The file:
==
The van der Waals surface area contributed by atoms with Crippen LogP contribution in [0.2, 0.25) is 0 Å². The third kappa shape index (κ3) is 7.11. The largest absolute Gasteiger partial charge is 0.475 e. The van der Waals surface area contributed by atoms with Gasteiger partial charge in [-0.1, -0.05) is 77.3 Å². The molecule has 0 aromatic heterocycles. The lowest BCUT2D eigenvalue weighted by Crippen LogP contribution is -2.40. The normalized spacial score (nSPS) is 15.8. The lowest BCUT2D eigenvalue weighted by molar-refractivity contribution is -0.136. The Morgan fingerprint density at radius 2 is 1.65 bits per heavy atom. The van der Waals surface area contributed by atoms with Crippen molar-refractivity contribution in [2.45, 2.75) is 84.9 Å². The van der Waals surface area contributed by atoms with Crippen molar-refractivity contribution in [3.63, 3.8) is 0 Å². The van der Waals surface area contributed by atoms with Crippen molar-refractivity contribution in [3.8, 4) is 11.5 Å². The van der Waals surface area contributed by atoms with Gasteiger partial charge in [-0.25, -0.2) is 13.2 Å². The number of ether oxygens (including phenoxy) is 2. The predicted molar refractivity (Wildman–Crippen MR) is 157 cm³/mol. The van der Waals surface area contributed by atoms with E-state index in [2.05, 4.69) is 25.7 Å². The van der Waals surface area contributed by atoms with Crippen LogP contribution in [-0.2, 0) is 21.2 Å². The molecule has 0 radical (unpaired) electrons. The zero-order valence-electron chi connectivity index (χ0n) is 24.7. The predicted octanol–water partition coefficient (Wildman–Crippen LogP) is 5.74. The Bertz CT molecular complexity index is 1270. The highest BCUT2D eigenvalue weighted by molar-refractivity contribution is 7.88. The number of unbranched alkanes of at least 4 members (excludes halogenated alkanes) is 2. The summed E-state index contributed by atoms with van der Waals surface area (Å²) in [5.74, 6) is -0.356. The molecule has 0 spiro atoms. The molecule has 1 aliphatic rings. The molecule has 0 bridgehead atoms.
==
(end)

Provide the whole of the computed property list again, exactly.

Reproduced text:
The van der Waals surface area contributed by atoms with Crippen LogP contribution in [0.2, 0.25) is 0 Å². The third kappa shape index (κ3) is 7.11. The largest absolute Gasteiger partial charge is 0.475 e. The van der Waals surface area contributed by atoms with Gasteiger partial charge in [-0.1, -0.05) is 77.3 Å². The molecule has 0 aromatic heterocycles. The lowest BCUT2D eigenvalue weighted by Crippen LogP contribution is -2.40. The normalized spacial score (nSPS) is 15.8. The lowest BCUT2D eigenvalue weighted by molar-refractivity contribution is -0.136. The Morgan fingerprint density at radius 2 is 1.65 bits per heavy atom. The van der Waals surface area contributed by atoms with Crippen molar-refractivity contribution in [2.45, 2.75) is 84.9 Å². The van der Waals surface area contributed by atoms with Crippen molar-refractivity contribution in [3.63, 3.8) is 0 Å². The van der Waals surface area contributed by atoms with Crippen molar-refractivity contribution in [3.8, 4) is 11.5 Å². The van der Waals surface area contributed by atoms with Gasteiger partial charge in [-0.25, -0.2) is 13.2 Å². The number of ether oxygens (including phenoxy) is 2. The predicted molar refractivity (Wildman–Crippen MR) is 157 cm³/mol. The van der Waals surface area contributed by atoms with E-state index in [2.05, 4.69) is 25.7 Å². The van der Waals surface area contributed by atoms with Crippen LogP contribution in [-0.2, 0) is 21.2 Å². The molecule has 0 radical (unpaired) electrons. The zero-order valence-electron chi connectivity index (χ0n) is 24.7. The predicted octanol–water partition coefficient (Wildman–Crippen LogP) is 5.74. The Bertz CT molecular complexity index is 1270. The highest BCUT2D eigenvalue weighted by molar-refractivity contribution is 7.88. The number of unbranched alkanes of at least 4 members (excludes halogenated alkanes) is 2. The summed E-state index contributed by atoms with van der Waals surface area (Å²) in [5.74, 6) is -0.356. The molecule has 0 spiro atoms. The molecule has 1 aliphatic rings. The molecule has 0 bridgehead atoms.